Super Fly

May 2, 2004
Outside Magazine

Outside magazine, August 1999

Super Fly
The only thing finer than crafting the perfect fishing rod is using it

Carmichael with a masterpiece

"You make rods with your heart in your mouth," says Hoagy Carmichael. The man who wrote The Masters Guide to Building a Bamboo Flyrodand whose songwriter father brought us "Georgia on My Mind" and "Stardust," Carmichael equates building rods with making violins: same concern for balance, same "palm quality" (feel). Portuguese cork for grips, strong, lithesome cane from Guangxi Province in China for the length of this, the ultimate fishing instrument. Carmichael learned rod making from an upstate New York structural engineer, Everett Garrison, a "gent" who fished in a tie and worked in his shop in a sport jacket, using a slide rule. "The first time Everett showed me a rod, I thought, 'Whoa. He made that? There's a lot to it—intricacy, precision.' And so my journey began."

A television producer, Carmichael, who lives in North Salem, New York, made a film about Garrison which he later studied to perfect his technique: splitting the resilient bamboo, straightening it with heat, planing 18 equilateral triangles within less than .001 of an inch—a hair's breadth—to form the rod's three hexagonal sections, fashioning ferrules to join the three pieces, wrapping with silk thread, and varnishing to the smoothness and depth of color of a hundred-year-old brandy. "The most difficult part is that you're always a slip, a burn, a lathe turn away from ruining the whole frigging thing."

Carmichael is a perfectionist—"good is not good enough"—and admits there's no way to teach rod building "other than by doing it." The 60-year-old has taught others, from a steamfitter to a sound engineer who developed mathematical models for what not so long ago was the most low-tech of arts. But he hasn't lost sight of the fact that even bamboo objets have a purpose, and every spring he takes two weeks off to employ his creations on Catskill trout streams not too far from his home. "The Lord," he says of another perfectionist, "does not take away the day you go fishing."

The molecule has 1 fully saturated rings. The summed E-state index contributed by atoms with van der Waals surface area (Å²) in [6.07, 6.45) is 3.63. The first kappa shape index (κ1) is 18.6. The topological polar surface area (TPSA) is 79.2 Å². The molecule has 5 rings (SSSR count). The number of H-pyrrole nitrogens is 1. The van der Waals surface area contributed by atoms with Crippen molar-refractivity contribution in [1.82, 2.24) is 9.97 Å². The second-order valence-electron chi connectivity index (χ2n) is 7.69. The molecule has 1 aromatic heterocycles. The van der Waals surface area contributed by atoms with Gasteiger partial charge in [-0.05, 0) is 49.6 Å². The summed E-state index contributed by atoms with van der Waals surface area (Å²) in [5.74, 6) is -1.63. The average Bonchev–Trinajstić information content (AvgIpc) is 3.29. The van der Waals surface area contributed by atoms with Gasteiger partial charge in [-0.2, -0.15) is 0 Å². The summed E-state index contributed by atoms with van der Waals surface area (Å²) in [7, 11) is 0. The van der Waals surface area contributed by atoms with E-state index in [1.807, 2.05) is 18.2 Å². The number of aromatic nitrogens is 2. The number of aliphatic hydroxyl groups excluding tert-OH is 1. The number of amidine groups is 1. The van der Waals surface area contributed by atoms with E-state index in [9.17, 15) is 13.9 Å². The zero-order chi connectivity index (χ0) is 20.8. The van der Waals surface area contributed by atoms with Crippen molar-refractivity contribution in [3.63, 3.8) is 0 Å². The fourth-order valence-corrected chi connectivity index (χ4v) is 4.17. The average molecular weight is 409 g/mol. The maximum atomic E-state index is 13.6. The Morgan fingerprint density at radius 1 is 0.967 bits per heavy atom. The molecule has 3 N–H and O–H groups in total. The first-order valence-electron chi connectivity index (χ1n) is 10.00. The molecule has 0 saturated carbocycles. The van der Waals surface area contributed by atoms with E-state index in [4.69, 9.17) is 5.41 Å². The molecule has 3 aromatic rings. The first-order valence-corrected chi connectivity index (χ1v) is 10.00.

PHOTO: John Blaustein


River Benz
Running the Colorado in style—and in one piece

Not since John Wesley Powell did it with one arm has anyone piloted a wooden boat through the Grand Canyon with so much aplomb. Indeed, almost 200 trips down the Colorado during a span of three decades have elevated Regan Dale to maestro status. "He doesn't take one unnecessary stroke," says fellow guide Bronco Ruchak. "It's like watching an artist paint."

Any artist, however, needs the right tools, and Dale patched so many old dories over time that he finally decided to start building his own. It takes Dale, 50, a full year to craft just one of his 17.5-foot-long, decked, flat-bottom boats, despite the fact that he traded wood for rot-resistant foam two years ago. But a Dale-built dory is far superior to a Gumbylike rubber raft, if Dale does say so himself—"like the difference between riding in a Chevrolet and riding in a Mercedes-Benz." He sculpts his craft in a 7,000-square-foot warehouse off old Route 66 west of Flagstaff, Arizona, assisted by his 20-year-old son, Duffy, and a host of off-duty river guides. It's a virtual museum, with a slot for each brightly painted vessel and smashed-up dory remnants hanging from the rafters.

"It used to be that if you just got a boat down the canyon it was a miracle," says Martin Litton, the 82-year-old godfather of commercial dorying and founder of the prestigious Grand Canyon Dories. "But Regan's boats not only make it through the canyon hundreds of times—they look like fine pieces of furniture."

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